Douglas Coombes was born in Bristol and read music at St Paul’s College, Cheltenham and Dartington College of Arts, Devon, where he studied, in particular, composing and conducting.
Douglas is a prolific composer and among his compositions are two concertos one for clarinet and organ and the other for oboe. five masses, a requiem, an Easter Oratorio, two symphonies, two ballets, orchestral and chamber music, church music and music for children.
On leaving the BBC to devote more time to composing and conducting he immediately founded The New English Concert Orchestra, a professional orchestra. In 1997 the orchestra became the orchestra of The Battle Proms was booked for the first Battle Proms concerts and has played in every concert since. These summer concerts take place in the grounds of stately homes of the UK. The main feature of these concerts is the performance of Beethoven’s Battle Symphony as the composer intended, namely with 193 cannons and mortars and with muskets. In August 2018 the orchestra played their 100th concert; Douglas has conducted every Battle Proms Concert since they began and he is now thought to have conducted Beethoven’s Battle Symphony more times than anyone else in music history.
Douglas Coombes studied music at St Paul’s College, Cheltenham and at Dartington Hall, Devon. He a received some inspiring conducting lessons from Imogen Holst, the daughter of the composer Gustav Holst. However, from an early age in his home city of Bristol, he will always be indebted to his private piano teacher, Horace Paull, who opened his eyes and ears to so much music and was the first to encourage his compositions.
For 20 years, Douglas was a music producer, writer and broadcaster for BBC Education working mainly on two popular programmes – Time and Tune and Singing Together – which reached over 2,000,000 young people weekly. He also arranged all the hymns for Come and Praise Book 1 and when he left the BBC in 1988 he arranged two more BBC hymn books – Come and Praise 2 and Come and Praise Beginnings for which he composed over 50 hymn tunes.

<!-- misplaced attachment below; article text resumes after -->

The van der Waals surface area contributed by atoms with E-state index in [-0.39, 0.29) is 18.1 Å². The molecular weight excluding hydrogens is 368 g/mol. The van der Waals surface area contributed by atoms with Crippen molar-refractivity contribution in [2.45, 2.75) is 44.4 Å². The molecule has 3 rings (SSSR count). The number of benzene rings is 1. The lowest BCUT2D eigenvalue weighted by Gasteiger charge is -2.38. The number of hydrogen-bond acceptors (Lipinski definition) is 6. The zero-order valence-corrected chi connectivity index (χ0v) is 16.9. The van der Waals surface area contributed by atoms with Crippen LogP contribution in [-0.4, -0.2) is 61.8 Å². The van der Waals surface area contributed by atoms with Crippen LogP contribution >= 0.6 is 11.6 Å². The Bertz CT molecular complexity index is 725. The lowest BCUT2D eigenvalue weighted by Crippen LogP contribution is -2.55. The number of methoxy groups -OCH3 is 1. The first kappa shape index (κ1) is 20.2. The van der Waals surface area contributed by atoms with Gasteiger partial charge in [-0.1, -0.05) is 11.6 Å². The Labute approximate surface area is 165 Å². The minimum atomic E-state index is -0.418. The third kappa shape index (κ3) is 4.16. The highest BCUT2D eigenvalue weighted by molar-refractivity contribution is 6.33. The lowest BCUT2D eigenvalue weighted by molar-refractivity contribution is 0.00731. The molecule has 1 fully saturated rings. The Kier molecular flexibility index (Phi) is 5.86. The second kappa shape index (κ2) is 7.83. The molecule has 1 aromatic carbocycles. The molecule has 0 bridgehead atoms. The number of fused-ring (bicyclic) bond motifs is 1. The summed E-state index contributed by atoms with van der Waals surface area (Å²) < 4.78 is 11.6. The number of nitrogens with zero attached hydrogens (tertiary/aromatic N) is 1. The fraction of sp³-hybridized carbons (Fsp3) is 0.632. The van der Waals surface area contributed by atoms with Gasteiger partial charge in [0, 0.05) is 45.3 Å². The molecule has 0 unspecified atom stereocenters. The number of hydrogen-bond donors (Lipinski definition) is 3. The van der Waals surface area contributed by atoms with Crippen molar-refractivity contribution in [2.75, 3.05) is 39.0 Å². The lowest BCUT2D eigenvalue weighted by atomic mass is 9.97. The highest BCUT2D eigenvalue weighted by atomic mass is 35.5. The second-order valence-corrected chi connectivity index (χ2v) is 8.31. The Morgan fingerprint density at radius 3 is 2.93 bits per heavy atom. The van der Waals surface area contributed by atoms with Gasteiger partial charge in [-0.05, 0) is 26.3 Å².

His work has taken him abroad to many European countries, Hong Kong, South Korea, the USA and throughout Europe. He has conducted a number of the leading UK orchestras and has conducted and led concerts for Barnardo’s, a leading UK children’s charity in many cathedrals and concert halls throughout England. He is also the Chairman of Adjudicators for the Barnardo’s National Choir Competition.For ten years Douglas was the music consultant and music director of BBC’s Songs of Praise School Choir of the Year Competition. He is one of the Patrons of the British Kodaly Academy. He has also accompanied his wife, the soprano Carole Lindsay-Douglas, in many recitals in the UK and abroad.In October 2008 he was made an honorary life member of the Schools Music Association of Great Britain for services to music in education. In November 2010 he was awarded an Honorary Doctorate of Music by Gloucester University, and in the Queen’s Birthday Honours list of June 2012 he was awarded the MBE for services to music. He was presented with the award in December 2012 by Prince Charles at Buckingham Palace. In November 2013 he conducted, in the Royal Albert Hall, London, the largest ever ocarina ensemble of 3081 players in his composition written for the occasion Ode to a Joyful New Star, thus beating the previous record held by a Chinese ensemble of 831. This new world record was verified by the Guinness Book of World Records.From January to June in 2019 he directed the Homerton Charter Choir (Cambridge University) while the regular conductor was on a sabbatical. On October 4 2019 Douglas was appointed an Associate Fellow of Homerton College. For a hobby he conducts three choirs The Amici Singers, The Homerton Singers and The Ensemble of Friends and when he has the time he enjoys watching two games that he once played, rugby and cricket, the latter he once considered playing professionally – but music won!